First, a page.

Nikki Giovanni, Photo Courtesy of The Creative Independent
On Sept. 27, poet, activist, educator and HBCU graduate, Nikki Giovanni became the first writer-in-residence of the Toni Morrison Writing Program at Prairie View A&M University (PVAMU), a public HBCU in rural Texas.
The purpose of this program is to raise awareness and appreciation for African American literature. The writing program was established by President Ruth Simmons in honor of the esteemed African American author, Toni Morrison, with the help of Morrison’s former student, MacKenzie Scott. Scott, a novelist herself, donated $50 million to PVAMU last fall, and the university set aside $3 million specifically for the establishment of this program.
Having Giovanni as the first writer-in-residence comes with excitement from both students and faculty members.
“I feel that Nikki Giovanni’s new position as the writer-in-residence of the Toni Morrison Program is a great idea. She will bring a new aspect to writing, especially for young African Americans,” Trinity Wiley, a freshman civil engineering major at PVAMU, said.
Ymitri Mathison, PhD, the head of department of languages and communications, expressed similar sentiments, explaining how impactful Giovanni will be for PVAMU students.
Mathison said, “She will be a role model for our students and inspire our budding writers. She will help our students see the value of poetry in their everyday lives. She will be an inspiration for them.”
Giovanni has written critically acclaimed works, such as: “Black Feeling”, “Black Talk”, “My House”, “Racism 101”, “Cotton Candy on a Rainy Day” and many more poetry collections and books. She has also received multiple awards throughout her career, including the NAACP Image Award, Langston Hughes Award for Distinguished Contributions to Arts and Letters, and over 20 honorary degrees from universities across the country.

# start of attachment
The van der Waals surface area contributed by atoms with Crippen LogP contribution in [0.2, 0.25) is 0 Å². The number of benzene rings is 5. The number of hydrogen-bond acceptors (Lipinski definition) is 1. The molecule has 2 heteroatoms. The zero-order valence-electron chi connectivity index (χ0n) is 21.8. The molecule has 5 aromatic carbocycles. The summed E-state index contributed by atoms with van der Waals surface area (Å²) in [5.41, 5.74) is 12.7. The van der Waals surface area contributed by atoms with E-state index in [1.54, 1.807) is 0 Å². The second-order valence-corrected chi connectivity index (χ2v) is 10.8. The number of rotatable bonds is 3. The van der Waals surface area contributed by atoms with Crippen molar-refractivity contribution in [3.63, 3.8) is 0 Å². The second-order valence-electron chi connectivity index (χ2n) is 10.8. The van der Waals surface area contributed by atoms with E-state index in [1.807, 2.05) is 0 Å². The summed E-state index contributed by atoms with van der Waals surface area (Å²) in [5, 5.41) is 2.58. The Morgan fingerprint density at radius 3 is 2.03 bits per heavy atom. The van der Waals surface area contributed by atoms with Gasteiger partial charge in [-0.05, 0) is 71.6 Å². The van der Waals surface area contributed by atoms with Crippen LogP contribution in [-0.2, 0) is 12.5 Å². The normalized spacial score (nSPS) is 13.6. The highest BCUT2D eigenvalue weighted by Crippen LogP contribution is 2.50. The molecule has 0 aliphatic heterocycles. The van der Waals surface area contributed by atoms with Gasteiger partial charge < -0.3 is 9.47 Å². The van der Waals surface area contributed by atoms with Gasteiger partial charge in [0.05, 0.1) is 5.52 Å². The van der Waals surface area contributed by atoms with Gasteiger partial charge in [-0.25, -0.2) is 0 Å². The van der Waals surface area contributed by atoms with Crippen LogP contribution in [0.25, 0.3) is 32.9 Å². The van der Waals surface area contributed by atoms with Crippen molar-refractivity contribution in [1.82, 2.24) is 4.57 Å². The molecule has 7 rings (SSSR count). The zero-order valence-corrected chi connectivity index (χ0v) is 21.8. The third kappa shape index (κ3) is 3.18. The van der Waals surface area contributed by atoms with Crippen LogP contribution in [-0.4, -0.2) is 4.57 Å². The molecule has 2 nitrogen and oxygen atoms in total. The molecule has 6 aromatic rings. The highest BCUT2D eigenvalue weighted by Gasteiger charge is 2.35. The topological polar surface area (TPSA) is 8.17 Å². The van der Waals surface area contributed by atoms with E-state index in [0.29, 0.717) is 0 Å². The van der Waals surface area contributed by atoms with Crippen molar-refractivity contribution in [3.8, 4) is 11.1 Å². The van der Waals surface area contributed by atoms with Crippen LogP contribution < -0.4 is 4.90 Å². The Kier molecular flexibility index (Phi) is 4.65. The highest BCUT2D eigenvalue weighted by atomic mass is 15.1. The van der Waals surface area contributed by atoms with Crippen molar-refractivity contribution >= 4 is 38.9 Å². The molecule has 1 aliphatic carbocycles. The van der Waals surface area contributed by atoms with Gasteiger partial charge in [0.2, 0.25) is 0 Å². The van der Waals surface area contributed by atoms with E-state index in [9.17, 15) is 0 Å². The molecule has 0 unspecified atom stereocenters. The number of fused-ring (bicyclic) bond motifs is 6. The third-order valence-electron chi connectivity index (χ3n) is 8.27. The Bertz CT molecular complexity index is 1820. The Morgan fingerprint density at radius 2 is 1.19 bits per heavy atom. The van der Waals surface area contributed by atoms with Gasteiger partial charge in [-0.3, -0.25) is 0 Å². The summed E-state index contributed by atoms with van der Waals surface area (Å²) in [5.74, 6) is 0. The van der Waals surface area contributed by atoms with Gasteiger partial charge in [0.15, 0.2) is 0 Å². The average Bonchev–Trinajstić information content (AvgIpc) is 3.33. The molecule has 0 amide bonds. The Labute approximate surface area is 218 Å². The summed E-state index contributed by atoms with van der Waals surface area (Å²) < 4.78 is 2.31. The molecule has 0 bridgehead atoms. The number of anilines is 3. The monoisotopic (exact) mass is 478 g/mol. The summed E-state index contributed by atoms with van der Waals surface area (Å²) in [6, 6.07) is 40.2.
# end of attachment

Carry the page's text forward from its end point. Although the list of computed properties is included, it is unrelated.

However, it isn’t just her extensive resume and awards that make Giovanni a standout candidate for this role. Giovanni was also heavily involved in the Civil Rights movement.
“Many of her past awards have recognized her contributions to raise awareness about social issues, and this resonates strongly with our students,” Dorie Gilbert, the dean of the college of arts and sciences, said.
Having a writer that is both well-versed in social service and writing is important for the position, as the writer-in-residence will be tasked with going beyond the PVAMU hill and out into the local community, according to Emma Johanne Thomas-Smith, the university’s provost emerita and overseer of the Toni Morrison Writing Program.
The writer-in-residence’s tasks are as follows: “writing contests in which senior high school winners earn college scholarships, summer creative writing workshops, formation of virtual writing and reading clubs and establishment of degree programs,” Thomas-Smith said. “Her vast body of work, extensive work with other literary artists, editors, educators, and her amazing capacity to keep her work fresh as change occurs in the world around her equip her to offer invaluable guidance,” she continued.
The official induction ceremony took place at 6 p.m on Sept. 27. The closed event was live streamed exclusively for PVAMU students, faculty and staff.
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